Both in quantity and quality, Picasso’s art – paintings, sculptures, etchings and ceramics – were revolutionary, introducing innovations and breaking established traditions in art. (Walther 2000, p. 7) For instance, it was he who founded cubism in art. It is for these reasons why Picasso became a tremendous influence in the subsequent generation of artists in various visual media in the modern time.
The Beatles is often described as the most astonishing thing to happen in the world’s rock ‘n’ roll. Perhaps this is true with the hysteria this band bank elicited from its fans and with its defining role in the contemporary music industry. Also, their recording innovations and showmanship transformed the music scene into emotionally intense, media event. According to Wiley Lee Umphlett (2006), their influence “was strong enough to direct music toward a future of varied stylistic interpretations, as seen in the wave of other innovative… groups that appeared, each striving to be more audacious than the others.” (p. 113) Just like The Beatles, succeeding performers would henceforth capitalize on the fruits of recording experimentations and in promotional gimmickry of antifashion or flamboyant dress that transformed the way the audience and the fans embraced music.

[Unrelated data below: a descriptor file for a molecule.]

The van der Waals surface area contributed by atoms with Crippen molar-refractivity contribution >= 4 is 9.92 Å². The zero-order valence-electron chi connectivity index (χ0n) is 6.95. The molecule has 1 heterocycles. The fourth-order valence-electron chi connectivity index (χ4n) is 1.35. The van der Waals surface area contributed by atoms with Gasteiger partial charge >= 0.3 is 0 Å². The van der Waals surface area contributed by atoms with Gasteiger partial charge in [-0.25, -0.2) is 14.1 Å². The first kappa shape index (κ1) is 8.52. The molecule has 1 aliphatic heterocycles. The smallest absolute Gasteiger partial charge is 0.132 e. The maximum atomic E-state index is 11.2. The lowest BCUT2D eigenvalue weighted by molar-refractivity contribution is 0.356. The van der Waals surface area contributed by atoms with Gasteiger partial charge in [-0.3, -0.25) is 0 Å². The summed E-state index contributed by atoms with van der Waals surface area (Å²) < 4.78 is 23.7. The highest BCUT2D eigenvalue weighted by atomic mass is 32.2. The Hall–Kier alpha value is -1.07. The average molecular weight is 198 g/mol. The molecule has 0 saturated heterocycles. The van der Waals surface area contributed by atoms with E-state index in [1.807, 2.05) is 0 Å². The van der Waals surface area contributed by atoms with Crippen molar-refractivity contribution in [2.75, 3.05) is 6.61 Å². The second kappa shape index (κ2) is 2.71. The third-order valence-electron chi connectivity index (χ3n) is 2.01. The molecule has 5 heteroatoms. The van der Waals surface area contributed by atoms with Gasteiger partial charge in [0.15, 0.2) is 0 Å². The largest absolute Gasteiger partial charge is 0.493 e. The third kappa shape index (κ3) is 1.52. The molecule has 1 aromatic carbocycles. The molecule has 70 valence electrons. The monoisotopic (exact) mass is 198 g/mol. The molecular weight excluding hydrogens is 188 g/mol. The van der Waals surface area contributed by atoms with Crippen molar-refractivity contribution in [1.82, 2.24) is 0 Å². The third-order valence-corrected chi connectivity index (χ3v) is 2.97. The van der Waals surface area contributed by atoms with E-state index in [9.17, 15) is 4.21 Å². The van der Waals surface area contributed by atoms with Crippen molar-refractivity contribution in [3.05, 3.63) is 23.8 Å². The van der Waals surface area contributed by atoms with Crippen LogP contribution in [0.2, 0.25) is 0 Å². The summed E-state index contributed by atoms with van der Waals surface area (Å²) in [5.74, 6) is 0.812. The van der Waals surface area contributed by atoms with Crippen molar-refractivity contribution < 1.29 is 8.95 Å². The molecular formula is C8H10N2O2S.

In the history of world cinema – of what became of it, its far-reaching influence on the masses and society as a whole – it was Marlon Brando’s legacy that is mostly evident. He infused a new vitality to the theater, film and the entertainment industry. Starting from his starring role in the play, A Streetcar Named Desire, Marlon Brando went to represent our period’s portrait of the mass man – in effect changing our attitude and standards towards film, performance and entertainment. As with The Beatles, he epitomized the rebel icon which helped define not just the American but the world’s pop culture.